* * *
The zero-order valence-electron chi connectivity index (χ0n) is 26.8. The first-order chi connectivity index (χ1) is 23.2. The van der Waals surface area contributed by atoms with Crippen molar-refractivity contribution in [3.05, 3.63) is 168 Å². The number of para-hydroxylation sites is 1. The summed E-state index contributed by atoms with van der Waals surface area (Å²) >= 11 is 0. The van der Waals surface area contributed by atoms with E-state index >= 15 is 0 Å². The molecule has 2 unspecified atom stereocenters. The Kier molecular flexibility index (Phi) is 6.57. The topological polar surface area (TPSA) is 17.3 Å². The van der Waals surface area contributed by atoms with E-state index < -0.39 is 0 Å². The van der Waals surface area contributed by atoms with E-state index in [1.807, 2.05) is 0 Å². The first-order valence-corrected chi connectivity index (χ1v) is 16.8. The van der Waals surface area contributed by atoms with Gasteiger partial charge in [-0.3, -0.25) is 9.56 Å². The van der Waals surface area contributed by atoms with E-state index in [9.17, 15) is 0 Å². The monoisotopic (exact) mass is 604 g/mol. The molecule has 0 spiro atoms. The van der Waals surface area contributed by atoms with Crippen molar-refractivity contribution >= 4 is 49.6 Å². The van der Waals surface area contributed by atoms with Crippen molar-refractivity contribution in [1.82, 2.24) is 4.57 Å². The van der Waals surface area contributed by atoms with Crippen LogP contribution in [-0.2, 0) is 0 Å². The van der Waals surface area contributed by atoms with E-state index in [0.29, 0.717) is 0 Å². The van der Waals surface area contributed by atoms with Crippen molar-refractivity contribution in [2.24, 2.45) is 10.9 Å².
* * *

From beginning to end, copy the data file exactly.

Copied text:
The zero-order valence-electron chi connectivity index (χ0n) is 26.8. The first-order chi connectivity index (χ1) is 23.2. The van der Waals surface area contributed by atoms with Crippen molar-refractivity contribution in [3.05, 3.63) is 168 Å². The number of para-hydroxylation sites is 1. The summed E-state index contributed by atoms with van der Waals surface area (Å²) >= 11 is 0. The van der Waals surface area contributed by atoms with E-state index >= 15 is 0 Å². The molecule has 2 unspecified atom stereocenters. The Kier molecular flexibility index (Phi) is 6.57. The topological polar surface area (TPSA) is 17.3 Å². The van der Waals surface area contributed by atoms with E-state index < -0.39 is 0 Å². The van der Waals surface area contributed by atoms with E-state index in [1.807, 2.05) is 0 Å². The first-order valence-corrected chi connectivity index (χ1v) is 16.8. The van der Waals surface area contributed by atoms with Gasteiger partial charge in [-0.3, -0.25) is 9.56 Å². The van der Waals surface area contributed by atoms with E-state index in [9.17, 15) is 0 Å². The monoisotopic (exact) mass is 604 g/mol. The molecule has 0 spiro atoms. The van der Waals surface area contributed by atoms with Crippen molar-refractivity contribution >= 4 is 49.6 Å². The van der Waals surface area contributed by atoms with Crippen molar-refractivity contribution in [1.82, 2.24) is 4.57 Å². The van der Waals surface area contributed by atoms with Crippen LogP contribution in [-0.2, 0) is 0 Å². The van der Waals surface area contributed by atoms with E-state index in [0.29, 0.717) is 0 Å². The van der Waals surface area contributed by atoms with Crippen molar-refractivity contribution in [2.24, 2.45) is 10.9 Å².